Monday, October 20, 2008

closets, gummy bears and corporate ladders.

Closets: I have one.  A much too small one, but I definitely do not live in one.


Gummy bears: Addicted.  I like them stale; the older, the better.

Corporate ladders: I Googled it, and the first thing I saw was someone named Steve Tobak's comment on how much climbing one sucks.  According to Tobak, people climb because we are programmed to do it.  I don't like thinking I can be programmed like a robot, but I read it anyway.  My first impression was proven to be wrong- the point of the article was to stop and smell the roses (however literally you want to take it) and stop just doing something because that's all you know.  
I want to climb corporate ladders and have power and have people grovel at my feet (okay, maybe not exactly grovel), and most of all I want to know that I am doing something to make some kind of difference.  But first, I want to climb because I need to feel a sense of security, which I stopped having after the age of 5.  I need to know that in case of an emergency, whether it entails an accident or a need to take a vacation, that I have the means to take care of it.  But where do I start?  I would say get an internship with a dreamy company, but considering I have no money and most competitive internships are unpaid, I'm still stuck at question one.  I'm open to suggestions.

So what do these three have to do with each other?  Are we required to live in closets and live off of gummy bears in order to make it in this world?  The answer is probably no, but when paired with a friend who is looking for similar things in life, this could be a time of much amusement.  Living in cramped quarters with too much stuff and not enough oxygen to share with someone invading every inch of your space and starving might not actually be as glamorous as it sounds, but it's definitely something I'm willing to try if it can help me find my place in this world.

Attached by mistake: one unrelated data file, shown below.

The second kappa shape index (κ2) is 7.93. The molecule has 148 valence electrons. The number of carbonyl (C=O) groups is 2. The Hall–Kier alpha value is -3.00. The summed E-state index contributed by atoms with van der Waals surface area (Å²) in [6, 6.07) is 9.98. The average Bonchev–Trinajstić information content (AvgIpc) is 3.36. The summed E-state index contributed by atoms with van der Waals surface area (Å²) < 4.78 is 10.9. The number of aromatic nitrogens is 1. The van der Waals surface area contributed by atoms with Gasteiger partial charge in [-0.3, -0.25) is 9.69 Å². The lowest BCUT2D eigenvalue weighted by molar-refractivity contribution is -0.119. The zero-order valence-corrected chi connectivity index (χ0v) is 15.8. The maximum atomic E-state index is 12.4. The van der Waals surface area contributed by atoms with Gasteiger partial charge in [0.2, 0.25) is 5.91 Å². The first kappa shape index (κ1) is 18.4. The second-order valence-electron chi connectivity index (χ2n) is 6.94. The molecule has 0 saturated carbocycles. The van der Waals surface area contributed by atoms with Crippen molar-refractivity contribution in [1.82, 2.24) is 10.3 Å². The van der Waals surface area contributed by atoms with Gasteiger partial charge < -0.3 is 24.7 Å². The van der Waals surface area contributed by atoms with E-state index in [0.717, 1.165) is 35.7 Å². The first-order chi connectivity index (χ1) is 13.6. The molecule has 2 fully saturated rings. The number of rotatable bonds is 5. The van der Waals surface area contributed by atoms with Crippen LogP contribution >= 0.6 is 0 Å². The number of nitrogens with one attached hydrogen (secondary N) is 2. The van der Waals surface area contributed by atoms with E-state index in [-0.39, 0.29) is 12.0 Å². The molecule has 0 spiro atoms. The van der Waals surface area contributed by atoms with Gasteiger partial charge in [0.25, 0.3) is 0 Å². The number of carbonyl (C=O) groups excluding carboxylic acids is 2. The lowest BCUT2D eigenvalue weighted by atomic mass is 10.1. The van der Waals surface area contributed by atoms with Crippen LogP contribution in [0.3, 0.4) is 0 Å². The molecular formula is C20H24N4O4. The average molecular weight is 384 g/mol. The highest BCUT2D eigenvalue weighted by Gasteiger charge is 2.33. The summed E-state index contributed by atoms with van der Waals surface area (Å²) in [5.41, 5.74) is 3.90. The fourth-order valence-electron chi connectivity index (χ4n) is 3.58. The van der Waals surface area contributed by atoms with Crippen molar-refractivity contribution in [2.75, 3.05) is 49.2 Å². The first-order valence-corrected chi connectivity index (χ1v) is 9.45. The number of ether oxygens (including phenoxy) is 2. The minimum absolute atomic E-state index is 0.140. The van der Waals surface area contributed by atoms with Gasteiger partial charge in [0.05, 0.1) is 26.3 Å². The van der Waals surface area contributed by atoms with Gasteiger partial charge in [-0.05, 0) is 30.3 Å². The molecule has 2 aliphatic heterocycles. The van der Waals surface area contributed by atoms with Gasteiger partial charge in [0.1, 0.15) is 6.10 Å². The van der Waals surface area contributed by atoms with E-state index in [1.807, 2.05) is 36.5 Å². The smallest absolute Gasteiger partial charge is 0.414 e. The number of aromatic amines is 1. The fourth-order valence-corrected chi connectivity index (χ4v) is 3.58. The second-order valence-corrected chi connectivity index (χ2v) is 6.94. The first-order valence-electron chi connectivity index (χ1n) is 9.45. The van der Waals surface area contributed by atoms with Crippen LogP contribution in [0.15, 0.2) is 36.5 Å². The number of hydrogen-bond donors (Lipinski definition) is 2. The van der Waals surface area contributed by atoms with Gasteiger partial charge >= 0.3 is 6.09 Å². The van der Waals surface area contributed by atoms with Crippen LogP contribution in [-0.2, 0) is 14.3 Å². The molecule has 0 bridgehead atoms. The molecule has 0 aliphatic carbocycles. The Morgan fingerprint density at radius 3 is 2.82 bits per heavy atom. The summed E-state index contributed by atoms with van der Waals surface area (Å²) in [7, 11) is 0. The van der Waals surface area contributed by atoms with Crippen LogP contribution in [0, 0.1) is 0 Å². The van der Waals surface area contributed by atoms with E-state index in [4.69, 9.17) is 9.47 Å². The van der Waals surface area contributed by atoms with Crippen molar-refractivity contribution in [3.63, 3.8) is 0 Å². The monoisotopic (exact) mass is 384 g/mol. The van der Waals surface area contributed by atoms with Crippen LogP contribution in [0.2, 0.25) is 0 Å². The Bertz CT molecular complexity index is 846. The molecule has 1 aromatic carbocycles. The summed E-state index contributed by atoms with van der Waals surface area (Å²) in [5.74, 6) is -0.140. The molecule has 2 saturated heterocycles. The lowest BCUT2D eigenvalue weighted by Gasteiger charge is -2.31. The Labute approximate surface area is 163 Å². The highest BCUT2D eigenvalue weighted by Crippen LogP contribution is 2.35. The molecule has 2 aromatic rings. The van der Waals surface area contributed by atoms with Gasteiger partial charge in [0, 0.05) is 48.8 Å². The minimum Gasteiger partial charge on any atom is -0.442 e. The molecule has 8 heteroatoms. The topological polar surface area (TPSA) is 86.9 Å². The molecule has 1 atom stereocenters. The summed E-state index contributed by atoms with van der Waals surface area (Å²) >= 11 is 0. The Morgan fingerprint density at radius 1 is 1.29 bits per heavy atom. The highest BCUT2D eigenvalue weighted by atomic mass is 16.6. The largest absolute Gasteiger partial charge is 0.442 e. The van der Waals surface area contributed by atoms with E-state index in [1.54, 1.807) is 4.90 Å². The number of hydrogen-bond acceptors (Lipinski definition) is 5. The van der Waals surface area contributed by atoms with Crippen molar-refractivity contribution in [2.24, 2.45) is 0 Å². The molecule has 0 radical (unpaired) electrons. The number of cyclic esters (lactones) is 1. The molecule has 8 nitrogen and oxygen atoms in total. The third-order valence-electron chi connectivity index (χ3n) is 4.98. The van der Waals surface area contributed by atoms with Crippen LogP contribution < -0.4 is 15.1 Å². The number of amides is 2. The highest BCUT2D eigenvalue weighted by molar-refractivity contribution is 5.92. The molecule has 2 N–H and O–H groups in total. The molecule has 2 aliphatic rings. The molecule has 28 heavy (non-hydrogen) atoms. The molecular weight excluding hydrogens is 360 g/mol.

To be continued.

Saturday, October 18, 2008

using religion to persecute.

As we were driving home from enjoying our first cold, cold day of the year at Coolidge Park, I noticed about five cop cars on the other side of the road. What caught my attention was not the fact that there were so many cops in one location- it was what was going on behind the cars. There, on the corner of Market Street and 4th, was a small group of five or six people holding up various signs and one with a video camera. At first I just thought these were the ordinary religious folk out to spread the good word, but then I began to read the signs.

The first one said, "The work of lazy preachers and church members." Are they talking about themselves..? The next one said something about repentance, which is always good I thought, but the third sign I saw was the kind I would have passed off as my imagination if I had been alone. It said boldly and unabashedly, "California is now marrying fag dogs." California is marrying fag dogs? The state of California is getting married. To multiple fag dogs. What the hell are fag dogs? According to dictionary.com, the definition of fag is to tire or weary by labor, exhaust, or is a slang term for a cigarette or a flaw. So in my mind, this made no sense at all, literally speaking of course. Otherwise, I know exactly what kind of message these "religious" people were trying to deliver, and the word "repent" and term "fag dog" definitely do not belong together.